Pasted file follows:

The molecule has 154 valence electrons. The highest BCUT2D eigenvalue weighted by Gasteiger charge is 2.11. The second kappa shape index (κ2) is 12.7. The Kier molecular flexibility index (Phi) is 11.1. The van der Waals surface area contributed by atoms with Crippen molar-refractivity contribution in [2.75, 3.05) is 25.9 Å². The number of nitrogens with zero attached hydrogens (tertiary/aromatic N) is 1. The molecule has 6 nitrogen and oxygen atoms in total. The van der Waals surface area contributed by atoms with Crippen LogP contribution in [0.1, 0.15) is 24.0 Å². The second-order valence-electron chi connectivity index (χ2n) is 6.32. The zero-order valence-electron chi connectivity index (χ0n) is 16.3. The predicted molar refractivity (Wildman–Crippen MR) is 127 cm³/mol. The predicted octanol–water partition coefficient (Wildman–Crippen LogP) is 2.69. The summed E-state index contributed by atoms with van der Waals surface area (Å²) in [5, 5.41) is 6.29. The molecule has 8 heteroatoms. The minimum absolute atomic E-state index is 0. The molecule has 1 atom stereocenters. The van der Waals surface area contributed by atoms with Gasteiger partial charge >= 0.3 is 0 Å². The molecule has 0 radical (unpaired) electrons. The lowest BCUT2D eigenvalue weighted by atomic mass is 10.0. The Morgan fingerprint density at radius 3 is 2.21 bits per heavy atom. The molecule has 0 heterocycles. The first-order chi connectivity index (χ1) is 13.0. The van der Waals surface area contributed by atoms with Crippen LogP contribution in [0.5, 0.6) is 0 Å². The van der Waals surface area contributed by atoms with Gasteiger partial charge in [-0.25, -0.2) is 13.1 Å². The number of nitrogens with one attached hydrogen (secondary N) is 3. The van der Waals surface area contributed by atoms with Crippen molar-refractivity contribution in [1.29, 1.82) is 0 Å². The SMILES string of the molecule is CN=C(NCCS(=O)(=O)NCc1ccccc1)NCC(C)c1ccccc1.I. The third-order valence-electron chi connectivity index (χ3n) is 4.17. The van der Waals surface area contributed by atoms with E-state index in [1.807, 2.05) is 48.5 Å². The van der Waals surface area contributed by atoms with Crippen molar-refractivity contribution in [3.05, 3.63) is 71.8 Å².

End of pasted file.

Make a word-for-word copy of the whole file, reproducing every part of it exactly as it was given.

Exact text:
The molecule has 154 valence electrons. The highest BCUT2D eigenvalue weighted by Gasteiger charge is 2.11. The second kappa shape index (κ2) is 12.7. The Kier molecular flexibility index (Phi) is 11.1. The van der Waals surface area contributed by atoms with Crippen molar-refractivity contribution in [2.75, 3.05) is 25.9 Å². The number of nitrogens with zero attached hydrogens (tertiary/aromatic N) is 1. The molecule has 6 nitrogen and oxygen atoms in total. The van der Waals surface area contributed by atoms with Crippen LogP contribution in [0.1, 0.15) is 24.0 Å². The second-order valence-electron chi connectivity index (χ2n) is 6.32. The zero-order valence-electron chi connectivity index (χ0n) is 16.3. The predicted molar refractivity (Wildman–Crippen MR) is 127 cm³/mol. The predicted octanol–water partition coefficient (Wildman–Crippen LogP) is 2.69. The summed E-state index contributed by atoms with van der Waals surface area (Å²) in [5, 5.41) is 6.29. The molecule has 8 heteroatoms. The minimum absolute atomic E-state index is 0. The molecule has 1 atom stereocenters. The van der Waals surface area contributed by atoms with Gasteiger partial charge >= 0.3 is 0 Å². The molecule has 0 radical (unpaired) electrons. The lowest BCUT2D eigenvalue weighted by atomic mass is 10.0. The Morgan fingerprint density at radius 3 is 2.21 bits per heavy atom. The molecule has 0 heterocycles. The first-order chi connectivity index (χ1) is 13.0. The van der Waals surface area contributed by atoms with Crippen LogP contribution in [0.5, 0.6) is 0 Å². The van der Waals surface area contributed by atoms with Gasteiger partial charge in [-0.25, -0.2) is 13.1 Å². The number of nitrogens with one attached hydrogen (secondary N) is 3. The van der Waals surface area contributed by atoms with Crippen molar-refractivity contribution in [1.29, 1.82) is 0 Å². The SMILES string of the molecule is CN=C(NCCS(=O)(=O)NCc1ccccc1)NCC(C)c1ccccc1.I. The third-order valence-electron chi connectivity index (χ3n) is 4.17. The van der Waals surface area contributed by atoms with E-state index in [1.807, 2.05) is 48.5 Å². The van der Waals surface area contributed by atoms with Crippen molar-refractivity contribution in [3.05, 3.63) is 71.8 Å².